Need For Speed Heat cover art.
?I am speed.?
As a casual fan of racing games who had grown up on Mario Kart, I had picked up Need For Speed: Payback a couple of years ago when it went on sale online and was both pleasantly surprised and slightly annoyed with the game. The gambling system for parts, strange dialogue between the characters and insistence on drifting trials drove me away, but at the same time, I had a lot of fun building and racing my own classic 60s Ford Mustang.
In late March, I picked up the original Need For Speed on the PlayStation Store for $5 and got to experience the roots of the series. While somewhat limited in scope, I loved the process of building and upgrading my cars and seeing myself get better at racing.
The Deluxe Edition offers some extra bonuses but probably isn?t worth it.
Right now, there?s a huge sale on PlayStation Store titles running through April 28th, including the base version of Need For Speed Heat, which is going for $30 (half the original asking price of $60). The Deluxe version, for the players who want a little extra kick in their racing game, is going for $35 and includes K.S Edition cars, a 2008 Mitsubishi Lancer Evolution X starter car, 4 exclusive character outfits, and a ?Rep? and ?Bank? boost of 5%.
?Do you know why I pulled you over??
I bought the standard edition of the game since I figured you don?t really see much of your character when you?re driving and the whole point of the game was building your own garage from scratch (and the extra $5 can be put towards some other game, too.) The player is presented with a tutorial level to introduce them to the game?s story, and you find yourself completing a night race in a bright yellow fully customized supercar being chased by the police.
After completing the race, your car gets in an accident and falls off a bridge into the water while your player is almost killed in secret by the chief of police, Lt. Frank Mercer, a name so forgettable I had to look it up for this review. Your character escapes and gives up street racing, setting up a story of night racing and the crooked cops bending the law to their will.
Choose Your Character
You pick a player model to represent you, who?s referred to in the subtitles when he/she speaks as ?Player?, and choose one of three starter cars, almost like choosing one of three starter Pokemon. Your choices are a ?65 Ford Mustang, an ?88 BMW M3 Evolution II, and a ?96 Nissan 180SX Type X.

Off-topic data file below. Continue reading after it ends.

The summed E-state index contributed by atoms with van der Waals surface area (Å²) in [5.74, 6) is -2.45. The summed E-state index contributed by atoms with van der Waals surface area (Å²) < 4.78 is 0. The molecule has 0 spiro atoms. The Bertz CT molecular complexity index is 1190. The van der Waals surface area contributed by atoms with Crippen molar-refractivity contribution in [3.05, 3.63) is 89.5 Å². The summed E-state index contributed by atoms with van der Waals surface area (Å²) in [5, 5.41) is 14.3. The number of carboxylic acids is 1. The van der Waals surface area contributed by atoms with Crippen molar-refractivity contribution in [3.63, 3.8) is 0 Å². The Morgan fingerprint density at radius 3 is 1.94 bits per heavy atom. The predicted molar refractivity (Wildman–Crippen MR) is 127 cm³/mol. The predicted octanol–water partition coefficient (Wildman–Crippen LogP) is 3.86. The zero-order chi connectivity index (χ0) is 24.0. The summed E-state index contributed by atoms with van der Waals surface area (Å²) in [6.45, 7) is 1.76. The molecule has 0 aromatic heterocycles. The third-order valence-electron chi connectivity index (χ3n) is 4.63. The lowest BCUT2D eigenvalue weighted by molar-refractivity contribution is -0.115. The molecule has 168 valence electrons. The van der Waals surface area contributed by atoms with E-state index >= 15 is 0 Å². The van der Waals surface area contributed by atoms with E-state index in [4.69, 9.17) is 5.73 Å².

A ?96 Nissan 180SX Type X, one of three starter cars available in NFS Heat.
The fourth option shown is a classic ?67 Chevy Camaro SS, but it belongs to the owner of the garage and can?t be chosen. I went with the Nissan just because in the previous two Need For Speed games I had chosen a ?65 Mustang and an ?80s Foxbody Mustang and wanted to switch things up.
The game then introduces you to sanctioned day races for money (or ?Bank?) and illegal night races for ?Rep.? Day racing poses much less of a risk to your character, featuring cones and no traffic on the racecourse, and earns you cash to spend on cars and parts to upgrade them. Night races, however, boost your reputation, and your ?Rep? level determines what parts and cars you can buy.
The Racing Experience ? Night and Day
The Day/Night race mechanics in the game felt like a good idea at the time but ended up being an annoyance as I played through the main story missions. There?s a part early on in the game where you drive to a parts shop and find out the owner won?t sell you car parts because he doesn?t know if you, the player, will put them to good use.
The game essentially tells you that while you may have over a quarter of a million dollars in the bank to spend, you can?t upgrade your car because you don?t have enough ?street cred? to buy the parts, which is a horrible way to run a business. I regularly found myself grinding night races just to be able to play the main story missions because even when my car?s level was overqualified, I didn?t have enough Rep to play the story itself.
Where This Game Shines
The first 10-ish hours of the game feel like a grind-fest for bank and rep as you try to upgrade your car and complete the main story missions. The grind continues later on in the game but is lessened with your increased experience and ability to unlock races that reward you with both more rep and bank.
A Corvette Grand Sport, one of my favorite cars to race in the game.
I found myself loving the Chevrolet Corvette Grand Sport (C7), a car I picked up for $91k in-game. The handling and acceleration were incredible and a huge step up from my heavily upgraded Nissan 180SX. I regularly would annihilate other racers in NFS, finishing races between one and two miles ahead of the guy in 2nd place.
The environments are beautifully crafted ? both night and day races looked stunning and provided their own unique challenges associated with them. Some of the story missions require drifting trials, but after those missions, the player can choose to completely ignore the races if they want to.
?It?s about right now the uninitiated have a tendency to soil themselves.? -Phil Remington, Ford v Ferrari.
The player is rewarded after their grind with the ability to unlock some really cool cars to race, and, after seeing the movie Ford v Ferrari, I bought a 2017 Ford GT and have been flying through the streets at breakneck speeds since. Need For Speed Heat provides a fantastic escape for those who?d love to live out their fantasies of being in control of cars they?ll probably never be able to afford. For a sale price of $30, this game is definitely worth it.